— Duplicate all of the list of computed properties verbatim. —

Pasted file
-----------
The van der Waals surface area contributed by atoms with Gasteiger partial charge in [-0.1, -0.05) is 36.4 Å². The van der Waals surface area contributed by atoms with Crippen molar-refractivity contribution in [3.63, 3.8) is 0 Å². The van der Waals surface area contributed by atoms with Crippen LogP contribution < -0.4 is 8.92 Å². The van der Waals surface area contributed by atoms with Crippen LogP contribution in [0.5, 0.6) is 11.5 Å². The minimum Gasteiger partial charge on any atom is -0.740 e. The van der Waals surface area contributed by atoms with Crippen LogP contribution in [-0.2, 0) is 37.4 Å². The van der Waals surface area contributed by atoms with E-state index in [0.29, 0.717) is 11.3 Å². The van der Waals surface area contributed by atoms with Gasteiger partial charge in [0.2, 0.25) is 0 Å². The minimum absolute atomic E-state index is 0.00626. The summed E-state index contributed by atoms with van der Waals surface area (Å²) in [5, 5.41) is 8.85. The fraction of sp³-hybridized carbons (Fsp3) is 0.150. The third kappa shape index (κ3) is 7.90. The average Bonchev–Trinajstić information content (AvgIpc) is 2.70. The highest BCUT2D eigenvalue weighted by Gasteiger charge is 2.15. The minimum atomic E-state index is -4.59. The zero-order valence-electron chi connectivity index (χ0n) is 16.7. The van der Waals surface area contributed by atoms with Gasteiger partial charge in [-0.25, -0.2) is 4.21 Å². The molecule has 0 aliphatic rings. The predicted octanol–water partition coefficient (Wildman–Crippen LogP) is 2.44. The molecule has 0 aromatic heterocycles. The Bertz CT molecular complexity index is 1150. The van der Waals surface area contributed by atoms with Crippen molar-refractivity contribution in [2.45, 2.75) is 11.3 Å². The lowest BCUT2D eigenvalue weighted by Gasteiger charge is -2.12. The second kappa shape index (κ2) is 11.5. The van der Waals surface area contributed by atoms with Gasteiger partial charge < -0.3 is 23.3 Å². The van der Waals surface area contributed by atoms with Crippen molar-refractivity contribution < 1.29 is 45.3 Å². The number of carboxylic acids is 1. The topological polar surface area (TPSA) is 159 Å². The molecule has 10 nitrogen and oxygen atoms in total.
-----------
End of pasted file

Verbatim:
The van der Waals surface area contributed by atoms with Gasteiger partial charge in [-0.1, -0.05) is 36.4 Å². The van der Waals surface area contributed by atoms with Crippen molar-refractivity contribution in [3.63, 3.8) is 0 Å². The van der Waals surface area contributed by atoms with Crippen LogP contribution < -0.4 is 8.92 Å². The van der Waals surface area contributed by atoms with Crippen LogP contribution in [0.5, 0.6) is 11.5 Å². The minimum Gasteiger partial charge on any atom is -0.740 e. The van der Waals surface area contributed by atoms with Crippen LogP contribution in [-0.2, 0) is 37.4 Å². The van der Waals surface area contributed by atoms with E-state index in [0.29, 0.717) is 11.3 Å². The van der Waals surface area contributed by atoms with Gasteiger partial charge in [0.2, 0.25) is 0 Å². The minimum absolute atomic E-state index is 0.00626. The summed E-state index contributed by atoms with van der Waals surface area (Å²) in [5, 5.41) is 8.85. The fraction of sp³-hybridized carbons (Fsp3) is 0.150. The third kappa shape index (κ3) is 7.90. The average Bonchev–Trinajstić information content (AvgIpc) is 2.70. The highest BCUT2D eigenvalue weighted by Gasteiger charge is 2.15. The minimum atomic E-state index is -4.59. The zero-order valence-electron chi connectivity index (χ0n) is 16.7. The van der Waals surface area contributed by atoms with Gasteiger partial charge in [-0.25, -0.2) is 4.21 Å². The molecule has 0 aliphatic rings. The predicted octanol–water partition coefficient (Wildman–Crippen LogP) is 2.44. The molecule has 0 aromatic heterocycles. The Bertz CT molecular complexity index is 1150. The van der Waals surface area contributed by atoms with Crippen molar-refractivity contribution in [2.45, 2.75) is 11.3 Å². The lowest BCUT2D eigenvalue weighted by Gasteiger charge is -2.12. The second kappa shape index (κ2) is 11.5. The van der Waals surface area contributed by atoms with Gasteiger partial charge < -0.3 is 23.3 Å². The van der Waals surface area contributed by atoms with Crippen molar-refractivity contribution < 1.29 is 45.3 Å². The number of carboxylic acids is 1. The topological polar surface area (TPSA) is 159 Å². The molecule has 10 nitrogen and oxygen atoms in total.